Coordinated Health

The dangers of throwing year-round

The dangers of throwing year-round

By: Mike Price, MPT   May 20, 2016
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Learn more about Mike and schedule an appointment with him here: https://coordinatedhealth.com/team/michael-price-pt/

Nationally we have seen a recent uptick in coverage on Tommy John injuries.  Sports Illustrated and ESPN The Magazine have written numerous articles over the past 2 years and Jeff Passan has just released a book called The Arm.  The injuries covered in these writings are happening locally too.  In the past 3 years I have personally treated 25-35 kids a year between the ages of 9-21 years old with throwing related injuries.  Some of the injuries you hear about are apophysitis (growth plate injury) to the shoulder or elbow, SLAP or rotator cuff injuries to the shoulder and Tommy John Injuries.  Many will note that 20-30 years ago you didn’t hear much about these injuries in baseball but 20-30 years ago no one played year round baseball unless they were professionals.  It is important to note that until we reach skeletal maturity, the forces and stresses of playing sports are mainly absorbed by our bones and after we reach skeletal maturity our muscles, tendons and ligaments absorb more of that force.  So the growth plate injuries we hear about in our youth very much equate to the tendon and ligament injuries we hear about in adults.  Here are some facts about throwing injuries from youth to the major leagues. 

  • More pitchers in major league baseball had surgery in 2014 than the entire decade of the 1990s
  • Just 67% of MLB pitchers undergoing Tommy John surgery return to even pitch another 10 games in their careers
  • In between 2007-2011, the age of 15-19 years old make up for 56.7 of the Tommy John Surgeries performed in the United States and the rate is increasing 9.12% a year in that age cohort

So you can see that only 1/3 of Major League Pitchers ever pitch more than 10 games in their careers after they have Tommy John surgery and unfortunately more than half of Tommy John surgeries are being done on kids between the age of 15 and 19 years old.  The risk factors for why you sustain these injuries does vary some by age but the important thing in youth sports to realize is most of these injuries are occurring when kids are overused.  No youth baseball player should ever throw through pain.  No youth baseball player should throw year round.  Their bodies need time to rest and reset from the stresses of throwing and if you never stop throwing you never get to heal from the stress of throwing a baseball.  The forces and stresses involved in throwing a baseball are awesome.  The force through the inside of the elbow (where Tommy John ligament is located) is equivalent to 67 pounds at ball release and the force going through the front of the shoulder is 1-1.5x a person’s body weight.  All humans need a break from activities as stressful as that, especially youth athletes.  Here are the facts when it comes to youth baseball injuries.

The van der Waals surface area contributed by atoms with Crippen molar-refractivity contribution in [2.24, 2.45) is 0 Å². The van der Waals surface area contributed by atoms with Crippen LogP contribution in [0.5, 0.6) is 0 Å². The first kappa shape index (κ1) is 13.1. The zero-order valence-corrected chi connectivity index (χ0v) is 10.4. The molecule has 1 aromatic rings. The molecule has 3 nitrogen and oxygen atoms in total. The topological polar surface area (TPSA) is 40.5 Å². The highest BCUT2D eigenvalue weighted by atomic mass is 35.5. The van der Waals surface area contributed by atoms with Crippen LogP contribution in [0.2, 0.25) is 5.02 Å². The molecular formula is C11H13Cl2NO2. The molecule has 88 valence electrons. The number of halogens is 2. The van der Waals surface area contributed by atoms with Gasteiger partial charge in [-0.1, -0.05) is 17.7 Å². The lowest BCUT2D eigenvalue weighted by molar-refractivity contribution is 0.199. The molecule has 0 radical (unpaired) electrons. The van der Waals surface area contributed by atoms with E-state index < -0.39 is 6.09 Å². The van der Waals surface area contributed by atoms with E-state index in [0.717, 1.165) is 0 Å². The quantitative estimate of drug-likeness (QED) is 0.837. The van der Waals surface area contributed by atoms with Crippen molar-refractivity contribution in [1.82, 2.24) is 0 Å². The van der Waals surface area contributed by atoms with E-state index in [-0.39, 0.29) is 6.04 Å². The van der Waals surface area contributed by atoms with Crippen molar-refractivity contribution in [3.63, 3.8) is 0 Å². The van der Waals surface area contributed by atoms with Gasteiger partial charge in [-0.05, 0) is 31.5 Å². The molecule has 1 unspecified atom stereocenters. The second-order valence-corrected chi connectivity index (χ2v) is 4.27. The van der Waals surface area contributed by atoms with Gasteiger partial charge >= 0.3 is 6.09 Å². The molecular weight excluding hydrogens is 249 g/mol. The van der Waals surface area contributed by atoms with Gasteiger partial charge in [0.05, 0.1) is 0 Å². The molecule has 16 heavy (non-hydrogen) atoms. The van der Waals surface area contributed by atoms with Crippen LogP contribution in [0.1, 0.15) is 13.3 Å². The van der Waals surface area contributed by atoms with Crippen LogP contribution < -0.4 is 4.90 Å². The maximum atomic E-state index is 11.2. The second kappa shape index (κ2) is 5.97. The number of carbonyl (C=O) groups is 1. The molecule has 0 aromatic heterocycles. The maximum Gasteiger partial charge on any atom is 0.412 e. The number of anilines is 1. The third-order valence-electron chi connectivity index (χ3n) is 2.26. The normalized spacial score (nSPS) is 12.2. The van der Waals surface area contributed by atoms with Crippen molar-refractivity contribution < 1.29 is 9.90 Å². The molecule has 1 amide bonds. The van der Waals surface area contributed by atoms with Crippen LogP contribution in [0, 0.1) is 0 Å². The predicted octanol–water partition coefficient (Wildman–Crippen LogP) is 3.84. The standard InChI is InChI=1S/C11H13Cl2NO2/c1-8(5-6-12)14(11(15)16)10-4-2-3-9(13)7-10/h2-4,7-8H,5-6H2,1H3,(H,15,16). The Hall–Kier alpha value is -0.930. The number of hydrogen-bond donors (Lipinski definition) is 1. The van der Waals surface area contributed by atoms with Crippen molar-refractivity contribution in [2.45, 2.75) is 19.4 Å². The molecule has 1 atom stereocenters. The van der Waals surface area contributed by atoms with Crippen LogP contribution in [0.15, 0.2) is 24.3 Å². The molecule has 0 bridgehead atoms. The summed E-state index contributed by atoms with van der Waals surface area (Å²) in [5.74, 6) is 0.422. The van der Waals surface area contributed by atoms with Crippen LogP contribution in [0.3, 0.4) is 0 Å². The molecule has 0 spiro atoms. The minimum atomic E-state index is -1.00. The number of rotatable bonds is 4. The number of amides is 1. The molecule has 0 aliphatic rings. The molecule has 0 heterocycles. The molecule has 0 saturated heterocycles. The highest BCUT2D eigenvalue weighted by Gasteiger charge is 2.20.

• Averaging more than 80 pitches a start = 4x more likely to get hurt
  • Averaging more than 8 months a year pitching = 5x more likely to get hurt
  • Pitching more than 100 innings a year = 3x more likely to get hurt
  • Injured players requiring elbow or shoulder surgery played in 4x as many showcases as kids not requiring surgery
  • Kids pitching despite having arm pain = 35x more likely to injure themselves
  • Elbow pain between 9-14 years old increased 35% when kids throw 75-99 pitches per game and exceed 600 total pitches per season
  • 75-99 pitches a game also faced 52% higher risk of shoulder pain

Most leagues have a pitch count rule and if they don’t then they should.  Pitch counts are rest periods need to be followed strictly to prevent our young throwers from ever getting hurt.  Someone on every team should be counting the pitches and following the rules to ensure our youth aren’t increasing their odds of getting hurt.  It is true that pitch counts and rest periods are an inexact science but they are important because they protect the majority of our young throwing athletes.    

 Here are some tips on preventing throwing injuries in our youth baseball players.

  • Student athletes need to feel it is okay to be removed from the game
  • Open communication from player/coach/parent needs to be encouraged
  • Parents and Coaches need to be alert for signs of arm fatigue/pain (rubbing, massaging, shaking, wincing)
  • Parents question coaches on knowledge of rules
  • Parents count pitches themselves and make sure rules are followed if no one else is paying attention to pitch counts
  • Follow pitch count rules
  • Don’t let same kid play pitcher and catcher
  • Don’t play for more than 1 team, minimize showcases
  • Wait till mature to throw breaking balls
  • Get good coaching

As you see here even at the major league level when it is the athlete’s job to rehabilitate after their injury, 2/3 of the guys only pitch 10 more games in their career.  This is far from an optimal outcome.  The best way to combat these injuries is not to have surgery and rehab, it is to stop the injuries from ever happening.

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